Danone opens access to collection of 1,800 strains

By Jim Cornall contact

- Last updated on GMT

Danone is celebrating 100 years of yogurt by opening its collection of 1,800 strains for research purposes. Pic: ©Getty Images/Vladimirs_Gorelovs
Danone is celebrating 100 years of yogurt by opening its collection of 1,800 strains for research purposes. Pic: ©Getty Images/Vladimirs_Gorelovs

Related tags: Danone, Yoghurt, Yogurt, Probiotic

A hundred years after creating its first yogurt, Danone has announced it will open its collection of 1,800 strains for research purposes.

This includes granting access to its current collection of 193 lactic and bifidobacteria ferment strains deposited at the National Collection of Cultures of Microorganisms, held in the Biological Resource Center of Institut Pasteur (CRBIP). Danone will also open its collection of more than 1,600 strains at its Research & Innovation center in Paris-Saclay to researchers around the world, with the aim of sharing Danone’s legacy for the benefit of all.

Danone said the announcement furthers the company’s commitment to promoting open science, a movement toward openness in scientific research, sharing and development of knowledge through collaborative networks.

The announcement was welcomed by the Institut Pasteur, the center for biomedical research set up by Louis Pasteur in 1887; the global research center now has a network of 32 institutes throughout the world.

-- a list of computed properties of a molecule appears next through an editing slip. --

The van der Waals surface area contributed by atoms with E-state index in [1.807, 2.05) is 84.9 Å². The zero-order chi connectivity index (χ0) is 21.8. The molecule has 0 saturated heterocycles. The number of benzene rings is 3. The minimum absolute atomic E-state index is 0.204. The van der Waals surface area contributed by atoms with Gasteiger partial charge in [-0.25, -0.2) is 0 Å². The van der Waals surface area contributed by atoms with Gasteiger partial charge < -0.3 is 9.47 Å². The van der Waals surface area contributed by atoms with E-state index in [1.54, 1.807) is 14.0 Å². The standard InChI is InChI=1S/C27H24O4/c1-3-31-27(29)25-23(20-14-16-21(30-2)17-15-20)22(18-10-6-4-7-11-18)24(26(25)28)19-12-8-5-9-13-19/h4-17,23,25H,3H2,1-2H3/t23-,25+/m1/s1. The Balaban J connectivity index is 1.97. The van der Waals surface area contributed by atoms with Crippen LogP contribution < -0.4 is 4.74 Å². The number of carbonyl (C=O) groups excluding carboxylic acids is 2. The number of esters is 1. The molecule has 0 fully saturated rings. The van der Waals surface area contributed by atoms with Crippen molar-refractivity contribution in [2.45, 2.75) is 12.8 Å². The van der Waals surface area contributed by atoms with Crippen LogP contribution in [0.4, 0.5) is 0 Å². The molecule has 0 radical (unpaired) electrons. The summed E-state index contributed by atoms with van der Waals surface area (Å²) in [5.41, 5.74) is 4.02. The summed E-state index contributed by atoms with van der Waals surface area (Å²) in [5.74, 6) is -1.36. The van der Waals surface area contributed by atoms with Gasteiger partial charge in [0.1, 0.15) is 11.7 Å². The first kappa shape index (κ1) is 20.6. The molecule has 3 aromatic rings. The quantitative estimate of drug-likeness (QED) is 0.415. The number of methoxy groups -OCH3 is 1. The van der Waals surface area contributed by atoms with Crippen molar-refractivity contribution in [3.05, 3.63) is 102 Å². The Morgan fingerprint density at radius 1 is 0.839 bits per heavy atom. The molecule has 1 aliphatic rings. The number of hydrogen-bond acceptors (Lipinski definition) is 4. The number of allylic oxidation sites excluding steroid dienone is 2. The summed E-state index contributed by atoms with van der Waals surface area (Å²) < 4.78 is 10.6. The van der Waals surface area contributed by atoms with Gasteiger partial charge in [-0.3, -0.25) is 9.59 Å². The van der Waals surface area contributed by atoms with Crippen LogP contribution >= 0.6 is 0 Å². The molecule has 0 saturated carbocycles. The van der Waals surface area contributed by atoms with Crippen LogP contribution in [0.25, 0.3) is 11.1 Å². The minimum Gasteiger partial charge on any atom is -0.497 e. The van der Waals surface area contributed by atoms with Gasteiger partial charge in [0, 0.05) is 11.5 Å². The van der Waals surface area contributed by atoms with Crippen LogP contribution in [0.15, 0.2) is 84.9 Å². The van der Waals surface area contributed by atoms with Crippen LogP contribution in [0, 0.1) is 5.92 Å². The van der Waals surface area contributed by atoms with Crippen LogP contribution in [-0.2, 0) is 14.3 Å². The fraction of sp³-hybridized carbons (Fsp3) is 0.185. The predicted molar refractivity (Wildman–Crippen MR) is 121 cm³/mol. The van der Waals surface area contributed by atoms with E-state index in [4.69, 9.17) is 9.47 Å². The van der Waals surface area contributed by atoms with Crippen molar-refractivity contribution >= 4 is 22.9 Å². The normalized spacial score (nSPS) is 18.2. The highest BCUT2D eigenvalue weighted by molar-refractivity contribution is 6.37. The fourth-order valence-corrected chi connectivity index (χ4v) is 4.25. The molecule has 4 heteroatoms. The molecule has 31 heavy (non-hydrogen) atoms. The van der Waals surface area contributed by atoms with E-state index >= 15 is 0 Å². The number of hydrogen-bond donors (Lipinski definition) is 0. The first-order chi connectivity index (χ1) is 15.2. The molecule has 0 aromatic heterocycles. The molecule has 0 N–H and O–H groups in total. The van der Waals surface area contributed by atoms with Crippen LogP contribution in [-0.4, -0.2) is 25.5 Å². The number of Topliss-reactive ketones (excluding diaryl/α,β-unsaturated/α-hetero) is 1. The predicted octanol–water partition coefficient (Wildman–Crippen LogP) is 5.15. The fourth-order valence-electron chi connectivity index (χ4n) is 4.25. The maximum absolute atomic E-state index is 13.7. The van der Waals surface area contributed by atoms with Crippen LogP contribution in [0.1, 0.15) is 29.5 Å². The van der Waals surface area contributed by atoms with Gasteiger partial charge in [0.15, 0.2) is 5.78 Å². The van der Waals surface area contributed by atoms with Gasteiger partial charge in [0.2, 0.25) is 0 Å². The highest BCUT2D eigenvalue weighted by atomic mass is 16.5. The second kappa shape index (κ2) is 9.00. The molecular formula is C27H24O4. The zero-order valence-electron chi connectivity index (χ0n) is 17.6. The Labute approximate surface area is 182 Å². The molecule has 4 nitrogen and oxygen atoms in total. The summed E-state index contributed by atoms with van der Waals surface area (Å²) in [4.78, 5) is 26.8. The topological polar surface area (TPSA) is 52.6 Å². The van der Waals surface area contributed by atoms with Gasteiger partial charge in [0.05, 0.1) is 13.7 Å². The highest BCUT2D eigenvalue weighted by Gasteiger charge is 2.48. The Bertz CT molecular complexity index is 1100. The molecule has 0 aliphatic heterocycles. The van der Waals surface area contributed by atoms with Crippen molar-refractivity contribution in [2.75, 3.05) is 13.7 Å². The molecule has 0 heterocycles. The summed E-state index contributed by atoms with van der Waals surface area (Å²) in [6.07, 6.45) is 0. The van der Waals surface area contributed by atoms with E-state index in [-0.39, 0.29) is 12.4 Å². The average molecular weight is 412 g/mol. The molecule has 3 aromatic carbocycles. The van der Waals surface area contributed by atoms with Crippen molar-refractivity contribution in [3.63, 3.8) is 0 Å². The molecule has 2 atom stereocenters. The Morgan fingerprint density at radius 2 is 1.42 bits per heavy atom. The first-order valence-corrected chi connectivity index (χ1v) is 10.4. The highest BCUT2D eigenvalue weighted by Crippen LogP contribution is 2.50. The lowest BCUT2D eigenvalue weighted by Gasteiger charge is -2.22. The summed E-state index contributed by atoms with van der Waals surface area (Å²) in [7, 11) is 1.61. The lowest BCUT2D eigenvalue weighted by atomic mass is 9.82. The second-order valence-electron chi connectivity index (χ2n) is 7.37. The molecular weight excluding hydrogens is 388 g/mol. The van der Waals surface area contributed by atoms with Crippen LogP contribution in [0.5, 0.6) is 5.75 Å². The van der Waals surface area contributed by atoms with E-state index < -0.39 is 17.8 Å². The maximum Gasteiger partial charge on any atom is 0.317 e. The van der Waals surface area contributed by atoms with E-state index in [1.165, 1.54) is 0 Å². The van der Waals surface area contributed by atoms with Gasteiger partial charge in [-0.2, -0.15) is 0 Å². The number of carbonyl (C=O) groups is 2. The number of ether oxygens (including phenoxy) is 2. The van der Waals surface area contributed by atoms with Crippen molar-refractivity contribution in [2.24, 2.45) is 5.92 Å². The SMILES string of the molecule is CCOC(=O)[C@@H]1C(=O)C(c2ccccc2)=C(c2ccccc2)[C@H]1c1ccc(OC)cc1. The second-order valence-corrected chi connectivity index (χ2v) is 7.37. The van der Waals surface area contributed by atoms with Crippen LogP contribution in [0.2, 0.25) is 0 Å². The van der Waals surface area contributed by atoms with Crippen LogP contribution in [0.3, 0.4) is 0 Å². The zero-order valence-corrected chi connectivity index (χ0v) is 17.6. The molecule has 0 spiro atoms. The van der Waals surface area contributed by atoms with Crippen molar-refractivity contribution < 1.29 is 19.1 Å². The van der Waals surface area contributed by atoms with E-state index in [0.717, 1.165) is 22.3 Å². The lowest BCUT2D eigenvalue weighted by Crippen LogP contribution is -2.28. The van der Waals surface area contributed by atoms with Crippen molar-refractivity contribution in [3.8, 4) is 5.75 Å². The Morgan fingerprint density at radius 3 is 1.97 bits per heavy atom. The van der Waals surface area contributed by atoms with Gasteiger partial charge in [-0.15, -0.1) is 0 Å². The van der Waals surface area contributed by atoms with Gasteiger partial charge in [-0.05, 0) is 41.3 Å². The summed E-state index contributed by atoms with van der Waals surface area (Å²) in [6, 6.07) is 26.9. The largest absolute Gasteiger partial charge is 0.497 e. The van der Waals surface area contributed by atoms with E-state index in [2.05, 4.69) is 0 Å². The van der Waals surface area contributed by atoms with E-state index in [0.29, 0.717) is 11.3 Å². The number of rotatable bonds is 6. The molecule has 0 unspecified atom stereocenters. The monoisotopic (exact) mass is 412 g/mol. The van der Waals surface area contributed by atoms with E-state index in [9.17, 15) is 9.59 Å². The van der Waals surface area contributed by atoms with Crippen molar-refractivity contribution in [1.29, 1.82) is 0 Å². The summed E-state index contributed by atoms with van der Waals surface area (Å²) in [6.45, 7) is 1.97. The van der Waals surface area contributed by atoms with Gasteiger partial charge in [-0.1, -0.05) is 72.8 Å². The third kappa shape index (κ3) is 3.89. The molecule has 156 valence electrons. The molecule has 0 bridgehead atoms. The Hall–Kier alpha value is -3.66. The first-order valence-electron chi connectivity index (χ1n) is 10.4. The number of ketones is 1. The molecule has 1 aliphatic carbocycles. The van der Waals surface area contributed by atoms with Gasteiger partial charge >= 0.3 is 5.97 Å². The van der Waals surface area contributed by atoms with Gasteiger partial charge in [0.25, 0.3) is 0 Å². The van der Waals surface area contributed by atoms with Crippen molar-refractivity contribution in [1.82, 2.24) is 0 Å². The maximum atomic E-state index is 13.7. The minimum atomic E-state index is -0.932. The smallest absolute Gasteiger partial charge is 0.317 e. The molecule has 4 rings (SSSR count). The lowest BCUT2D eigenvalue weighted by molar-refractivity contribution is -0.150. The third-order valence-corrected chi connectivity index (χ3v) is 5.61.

The first Danone yogurt was made in Barcelona in 1919 by Isaac Carasso, who was inspired by the immunologist Elie Metchnikoff’s research at the Institut Pasteur into the role of ferments in gut and overall health. Faced with the poor gut health affecting Barcelona’s children, Carasso began selling his first yogurts fermented with lactic ferments in Barcelona’s pharmacies. Over the years, through research and innovation and collaboration with international researchers, Danone has built a ferment collection of high genetic diversity.

Lactic and bifidobacteria ferments – special bacteria which can, for example, be used to produce yogurts and fermented milks – may have a range of additional uses, for both food and non-food applications, many of which have not been fully explored or utilized to date. They could potentially help address a series of health, societal and environmental challenges including increasing the diversity of natural fermented food products, and developing higher value-added dairy products to secure a greater revenue stream for farmers; and reducing crop and food losses, by preventing the growth of fungi, bacteria and viruses on crops, as well as on harvested and stored food.

They could also help with protecting and regenerating soil; mitigating methane emissions from cows; reducing antibiotic use and the spread of antibiotic resistance, in both animals and humans; and developing easier methods to deliver drugs or vaccines to humans.

Promoting open science

Speaking at a two-day event celebrating Danone’s 100 years with partners and thought-leaders in the food, health and sustainability space, Danone’s chairman & CEO Emmanuel Faber said, “As part of our commitment to meet people’s needs, we have continuously invested over the past century to build Danone’s expertise in ferments, fermentation and health through food. At a time when our food system and society face a range of unprecedented challenges, we are proud to open our unique collection of strains to the world’s researchers to help us progress towards a healthier and more sustainable world.”

The initiative is part of wider efforts by Danone to promote open science. Danone Nutricia Research recently joined forces with the California San Diego Center for Microbiome Innovation (CMI) to advance the understanding of the connection between the diet and human gut through The Human Diets & Microbiome Initiative.

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